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Content archived on November 17, 2010.

National Action Plan on Breast Cancer

The National Action Plan on Breast Cancer (NAPBC) was initiated in 1993 in response to a call for action from private advocacy groups. The National Breast Cancer Coalition presented a 2.6 million-signature petition to past-President Bill Clinton asking for a coordinated national strategy to combat breast cancer.

At the President's direction, former DHHS Secretary Donna Shalala convened the Secretary's Conference to Establish a National Action Plan on Breast Cancer, that brought together more than 300 individuals to craft a series of recommendations for action in education, research, public policy and service delivery through public/private partnerships.

The NAPBC was the working product of that conference. Its mission is to stimulate rapid progress in eradicating breast cancer by advancing knowledge, research, policy, and service. The Plan served as a catalyst for national efforts, coordinating activities of government and non-government organizations, agencies and individuals. By encouraging new ideas and mobilizing partnerships, the Plan worked diligently to "jump-start" innovative, long-term efforts that would, in turn, result in rapid progress in the fight against breast cancer. The NAPBC website provided a gateway to selected public and private breast cancer websites.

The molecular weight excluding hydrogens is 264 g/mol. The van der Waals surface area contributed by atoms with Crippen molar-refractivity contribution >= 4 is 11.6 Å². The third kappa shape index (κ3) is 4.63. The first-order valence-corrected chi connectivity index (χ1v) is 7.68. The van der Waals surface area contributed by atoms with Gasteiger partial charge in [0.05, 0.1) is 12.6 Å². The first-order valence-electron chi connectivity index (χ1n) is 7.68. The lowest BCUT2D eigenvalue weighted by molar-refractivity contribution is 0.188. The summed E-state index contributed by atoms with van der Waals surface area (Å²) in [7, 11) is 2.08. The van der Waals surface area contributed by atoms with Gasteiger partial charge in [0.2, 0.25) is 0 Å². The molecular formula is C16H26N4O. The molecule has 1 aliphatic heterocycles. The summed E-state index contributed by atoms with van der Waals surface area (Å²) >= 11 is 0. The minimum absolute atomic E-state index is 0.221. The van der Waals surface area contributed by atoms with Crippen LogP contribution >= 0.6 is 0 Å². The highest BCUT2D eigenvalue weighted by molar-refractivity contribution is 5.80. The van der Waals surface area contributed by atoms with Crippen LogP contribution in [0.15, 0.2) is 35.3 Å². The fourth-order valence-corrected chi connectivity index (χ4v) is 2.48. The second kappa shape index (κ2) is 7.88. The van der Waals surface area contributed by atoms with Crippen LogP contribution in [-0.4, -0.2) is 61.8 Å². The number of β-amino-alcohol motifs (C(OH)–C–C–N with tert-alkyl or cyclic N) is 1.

The work of the NAPBC was guided by a Steering Committee and six Working Groups. The Steering Committee met quarterly, and Plan implementation was coordinated by the Office on Women's Health. NAPBC Working Groups were formed around priorities identified by the Steering Committee at the Plan's inception and included:

  • Biological Resources,
  • Clinical Trials Accessibility,
  • Etiology,
  • Hereditary Susceptibility,
  • Information Action Council, and
  • Consumer Involvement.

In February 2000, the Steering Committee convened A Day of Dialogue forum to assess the accomplishments in the eradication of breast cancer since the Plan's inception and determine a future role of the Plan. The Steering Committee thereupon voted to sunset the Plan, forwarding a report of its accomplishments to the past-President Clinton and former DHHS Secretary Shalala. This report was sent forth October 20, 2000.

The NAPBC was co-chaired by Wanda K. Jones, Dr.P.H., Deputy Assistant Secretary for Health and Director of the DHHS OWH, and Frances M. Visco, Esq., President, National Breast Cancer Coalition.

For more information about NAPBC, please contact Anna Kinderman.

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